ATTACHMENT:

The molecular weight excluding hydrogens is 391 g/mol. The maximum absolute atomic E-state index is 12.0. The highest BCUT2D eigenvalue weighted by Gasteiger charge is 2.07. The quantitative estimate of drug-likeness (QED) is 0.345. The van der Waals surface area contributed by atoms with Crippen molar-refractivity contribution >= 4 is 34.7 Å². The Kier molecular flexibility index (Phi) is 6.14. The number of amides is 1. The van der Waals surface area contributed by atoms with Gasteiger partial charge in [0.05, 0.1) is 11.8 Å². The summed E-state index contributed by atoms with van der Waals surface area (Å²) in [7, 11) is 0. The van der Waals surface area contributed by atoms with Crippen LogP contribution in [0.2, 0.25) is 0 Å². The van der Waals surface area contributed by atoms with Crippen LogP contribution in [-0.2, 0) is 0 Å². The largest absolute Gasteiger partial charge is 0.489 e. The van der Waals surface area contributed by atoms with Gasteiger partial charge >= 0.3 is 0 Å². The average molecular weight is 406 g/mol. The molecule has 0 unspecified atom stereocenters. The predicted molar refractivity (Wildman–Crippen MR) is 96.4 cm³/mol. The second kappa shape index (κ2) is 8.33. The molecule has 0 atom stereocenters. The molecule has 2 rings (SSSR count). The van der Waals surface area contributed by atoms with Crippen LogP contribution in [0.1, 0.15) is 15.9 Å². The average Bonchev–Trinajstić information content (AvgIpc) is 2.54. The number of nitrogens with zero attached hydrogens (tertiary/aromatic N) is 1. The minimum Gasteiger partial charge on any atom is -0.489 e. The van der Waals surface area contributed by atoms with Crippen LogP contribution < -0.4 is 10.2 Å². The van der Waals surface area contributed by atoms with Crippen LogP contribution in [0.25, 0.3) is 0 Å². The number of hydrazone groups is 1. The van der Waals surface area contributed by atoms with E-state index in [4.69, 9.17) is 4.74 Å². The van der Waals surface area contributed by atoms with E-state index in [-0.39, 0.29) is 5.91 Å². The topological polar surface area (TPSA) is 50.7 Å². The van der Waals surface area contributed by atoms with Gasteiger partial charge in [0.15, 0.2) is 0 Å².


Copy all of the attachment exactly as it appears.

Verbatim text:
The molecular weight excluding hydrogens is 391 g/mol. The maximum absolute atomic E-state index is 12.0. The highest BCUT2D eigenvalue weighted by Gasteiger charge is 2.07. The quantitative estimate of drug-likeness (QED) is 0.345. The van der Waals surface area contributed by atoms with Crippen molar-refractivity contribution >= 4 is 34.7 Å². The Kier molecular flexibility index (Phi) is 6.14. The number of amides is 1. The van der Waals surface area contributed by atoms with Gasteiger partial charge in [0.05, 0.1) is 11.8 Å². The summed E-state index contributed by atoms with van der Waals surface area (Å²) in [7, 11) is 0. The van der Waals surface area contributed by atoms with Crippen LogP contribution in [0.2, 0.25) is 0 Å². The van der Waals surface area contributed by atoms with Crippen LogP contribution in [-0.2, 0) is 0 Å². The largest absolute Gasteiger partial charge is 0.489 e. The van der Waals surface area contributed by atoms with Gasteiger partial charge >= 0.3 is 0 Å². The average molecular weight is 406 g/mol. The molecule has 0 unspecified atom stereocenters. The predicted molar refractivity (Wildman–Crippen MR) is 96.4 cm³/mol. The second kappa shape index (κ2) is 8.33. The molecule has 0 atom stereocenters. The molecule has 2 rings (SSSR count). The van der Waals surface area contributed by atoms with Crippen LogP contribution in [0.1, 0.15) is 15.9 Å². The average Bonchev–Trinajstić information content (AvgIpc) is 2.54. The number of nitrogens with zero attached hydrogens (tertiary/aromatic N) is 1. The minimum Gasteiger partial charge on any atom is -0.489 e. The van der Waals surface area contributed by atoms with Crippen LogP contribution < -0.4 is 10.2 Å². The van der Waals surface area contributed by atoms with Crippen LogP contribution in [0.25, 0.3) is 0 Å². The number of hydrazone groups is 1. The van der Waals surface area contributed by atoms with E-state index in [4.69, 9.17) is 4.74 Å². The van der Waals surface area contributed by atoms with E-state index in [-0.39, 0.29) is 5.91 Å². The topological polar surface area (TPSA) is 50.7 Å². The van der Waals surface area contributed by atoms with Gasteiger partial charge in [0.15, 0.2) is 0 Å².